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The Bank of England, established in 1694.

A bank is a financial institution that accepts deposits from the public and creates credit. Lending activities can be performed either directly or indirectly through capital markets. Due to their importance in the financial stability of a country, banks are highly regulated in most countries. Most nations have institutionalized a system known as fractional reserve banking under which banks hold liquid assets equal to only a portion of their current liabilities. In addition to other regulations intended to ensure liquidity, banks are generally subject to minimum capital requirements based on an international set of capital standards, known as the Basel Accords.

Banking in its modern sense evolved in the fourteenth century in the prosperous cities of Renaissance Italy but in many ways was a continuation of ideas and concepts of credit and lending that had their roots in the ancient world. In the history of banking, a number of banking dynasties – notably, the Medicis, the Fuggers, the Welsers, the Berenbergs, and the Rothschilds – have played a central role over many centuries. The oldest existing retail bank is Banca Monte dei Paschi di Siena, while the oldest existing merchant bank is Berenberg Bank.

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Did you know...

  • ... that John Hanger, the governor of the Bank of England, was a character in W. Harrison Ainsworth's novel about the South Sea Bubble?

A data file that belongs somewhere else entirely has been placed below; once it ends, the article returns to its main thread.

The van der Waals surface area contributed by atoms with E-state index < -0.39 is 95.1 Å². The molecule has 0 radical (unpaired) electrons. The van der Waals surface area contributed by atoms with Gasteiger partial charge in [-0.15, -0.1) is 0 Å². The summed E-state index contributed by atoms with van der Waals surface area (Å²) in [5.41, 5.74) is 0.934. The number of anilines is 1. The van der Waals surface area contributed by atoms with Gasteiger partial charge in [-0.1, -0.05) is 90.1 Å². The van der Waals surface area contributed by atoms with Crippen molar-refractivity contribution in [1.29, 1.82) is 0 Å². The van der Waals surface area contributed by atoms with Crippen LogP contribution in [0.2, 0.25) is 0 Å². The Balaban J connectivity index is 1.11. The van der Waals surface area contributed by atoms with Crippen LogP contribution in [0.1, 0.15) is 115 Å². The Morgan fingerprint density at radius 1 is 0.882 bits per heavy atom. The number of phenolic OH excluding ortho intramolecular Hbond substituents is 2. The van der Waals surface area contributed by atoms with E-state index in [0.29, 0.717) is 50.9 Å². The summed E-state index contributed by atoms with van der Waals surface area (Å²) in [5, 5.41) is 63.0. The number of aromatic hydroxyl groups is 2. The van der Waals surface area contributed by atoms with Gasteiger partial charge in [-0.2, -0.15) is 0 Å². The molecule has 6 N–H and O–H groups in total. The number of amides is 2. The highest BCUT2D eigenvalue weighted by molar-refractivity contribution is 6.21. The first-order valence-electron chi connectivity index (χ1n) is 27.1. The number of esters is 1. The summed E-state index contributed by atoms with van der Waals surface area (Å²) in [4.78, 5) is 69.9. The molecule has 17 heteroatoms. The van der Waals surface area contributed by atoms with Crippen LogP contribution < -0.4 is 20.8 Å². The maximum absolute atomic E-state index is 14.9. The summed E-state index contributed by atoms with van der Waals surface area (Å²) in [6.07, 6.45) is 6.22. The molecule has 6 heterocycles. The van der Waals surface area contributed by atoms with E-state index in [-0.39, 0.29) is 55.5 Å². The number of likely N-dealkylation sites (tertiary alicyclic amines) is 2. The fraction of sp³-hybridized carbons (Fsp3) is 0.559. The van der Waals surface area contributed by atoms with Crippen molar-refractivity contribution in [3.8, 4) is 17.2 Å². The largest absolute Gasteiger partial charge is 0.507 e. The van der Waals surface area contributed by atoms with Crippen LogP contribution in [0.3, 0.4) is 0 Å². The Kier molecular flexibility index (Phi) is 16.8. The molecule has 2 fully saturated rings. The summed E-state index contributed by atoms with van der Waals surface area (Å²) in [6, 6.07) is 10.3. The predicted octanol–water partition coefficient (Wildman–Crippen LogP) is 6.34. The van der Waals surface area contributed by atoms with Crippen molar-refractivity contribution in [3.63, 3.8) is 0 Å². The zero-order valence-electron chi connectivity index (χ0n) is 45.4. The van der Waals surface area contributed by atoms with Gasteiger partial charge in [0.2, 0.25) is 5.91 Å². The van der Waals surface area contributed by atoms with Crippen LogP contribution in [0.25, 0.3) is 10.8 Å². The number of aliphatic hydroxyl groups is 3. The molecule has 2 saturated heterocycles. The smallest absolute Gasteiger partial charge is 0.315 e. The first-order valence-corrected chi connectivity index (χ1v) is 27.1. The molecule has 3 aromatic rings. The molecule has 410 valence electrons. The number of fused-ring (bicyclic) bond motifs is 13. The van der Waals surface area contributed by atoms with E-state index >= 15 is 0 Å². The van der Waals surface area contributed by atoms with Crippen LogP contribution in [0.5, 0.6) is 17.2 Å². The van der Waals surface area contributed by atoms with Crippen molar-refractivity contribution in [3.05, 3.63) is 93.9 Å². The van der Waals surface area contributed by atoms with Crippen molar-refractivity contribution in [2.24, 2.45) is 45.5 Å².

• ... that 1 William Street was described by the New York Architect magazine as New York City's "most complete banking institution" upon its completion?
  • ... that a night-time guard at the Bank of the Metropolis once left the bank unprotected when he went out for a drink?
  • ... that £100,000,000 notes known as "Titans" are locked away in the Bank of England?
  • ... that the royal purple 1935 commemorative banknote for the silver jubilee of George V is the only $25 banknote ever issued by the Bank of Canada?
  • ... that the final owners of Connecticut's WQQW radio station were involved in a fraudulent banking ring that toppled the town's mayor?

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In the news

17 January 2020 –
Icelandic fishing company Samherji announces it will cease operations in Namibia. The company was embroiled in a bribery scandal there that resulted in the resignation of Namibian Fisheries Minister Bernhardt Esau and Justice Minister Sacky Shanghala, as well as the arrest of two employees of South African banking corporation Investec. (Reuters)



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